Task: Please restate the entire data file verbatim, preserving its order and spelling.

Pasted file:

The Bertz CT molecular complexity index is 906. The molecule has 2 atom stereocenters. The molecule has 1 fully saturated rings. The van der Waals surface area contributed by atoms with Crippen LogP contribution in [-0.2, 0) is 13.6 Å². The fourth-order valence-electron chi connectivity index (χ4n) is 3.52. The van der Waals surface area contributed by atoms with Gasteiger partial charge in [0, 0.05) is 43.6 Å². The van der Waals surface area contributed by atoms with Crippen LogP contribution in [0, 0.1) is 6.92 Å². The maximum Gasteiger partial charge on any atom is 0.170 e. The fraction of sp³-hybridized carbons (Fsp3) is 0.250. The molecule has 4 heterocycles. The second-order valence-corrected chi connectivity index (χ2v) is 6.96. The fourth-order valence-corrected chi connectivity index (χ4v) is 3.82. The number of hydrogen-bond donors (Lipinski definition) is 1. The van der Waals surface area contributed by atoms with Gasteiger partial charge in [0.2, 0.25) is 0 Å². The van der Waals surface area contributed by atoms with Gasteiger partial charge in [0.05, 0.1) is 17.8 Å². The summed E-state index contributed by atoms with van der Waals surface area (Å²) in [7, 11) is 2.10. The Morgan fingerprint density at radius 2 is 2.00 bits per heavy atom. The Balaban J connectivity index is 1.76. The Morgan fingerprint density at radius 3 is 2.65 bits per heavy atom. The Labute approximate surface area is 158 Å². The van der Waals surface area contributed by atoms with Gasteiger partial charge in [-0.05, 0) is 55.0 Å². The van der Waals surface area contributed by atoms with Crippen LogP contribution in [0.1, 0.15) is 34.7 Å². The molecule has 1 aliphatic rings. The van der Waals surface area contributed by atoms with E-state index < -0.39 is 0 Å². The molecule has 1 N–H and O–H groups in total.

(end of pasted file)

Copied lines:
The Bertz CT molecular complexity index is 906. The molecule has 2 atom stereocenters. The molecule has 1 fully saturated rings. The van der Waals surface area contributed by atoms with Crippen LogP contribution in [-0.2, 0) is 13.6 Å². The fourth-order valence-electron chi connectivity index (χ4n) is 3.52. The van der Waals surface area contributed by atoms with Gasteiger partial charge in [0, 0.05) is 43.6 Å². The van der Waals surface area contributed by atoms with Crippen LogP contribution in [0, 0.1) is 6.92 Å². The maximum Gasteiger partial charge on any atom is 0.170 e. The fraction of sp³-hybridized carbons (Fsp3) is 0.250. The molecule has 4 heterocycles. The second-order valence-corrected chi connectivity index (χ2v) is 6.96. The fourth-order valence-corrected chi connectivity index (χ4v) is 3.82. The number of hydrogen-bond donors (Lipinski definition) is 1. The van der Waals surface area contributed by atoms with Gasteiger partial charge in [0.2, 0.25) is 0 Å². The van der Waals surface area contributed by atoms with Gasteiger partial charge in [0.05, 0.1) is 17.8 Å². The summed E-state index contributed by atoms with van der Waals surface area (Å²) in [7, 11) is 2.10. The Morgan fingerprint density at radius 2 is 2.00 bits per heavy atom. The Balaban J connectivity index is 1.76. The Morgan fingerprint density at radius 3 is 2.65 bits per heavy atom. The Labute approximate surface area is 158 Å². The van der Waals surface area contributed by atoms with Gasteiger partial charge in [-0.05, 0) is 55.0 Å². The van der Waals surface area contributed by atoms with Crippen LogP contribution in [0.1, 0.15) is 34.7 Å². The molecule has 1 aliphatic rings. The van der Waals surface area contributed by atoms with E-state index < -0.39 is 0 Å². The molecule has 1 N–H and O–H groups in total.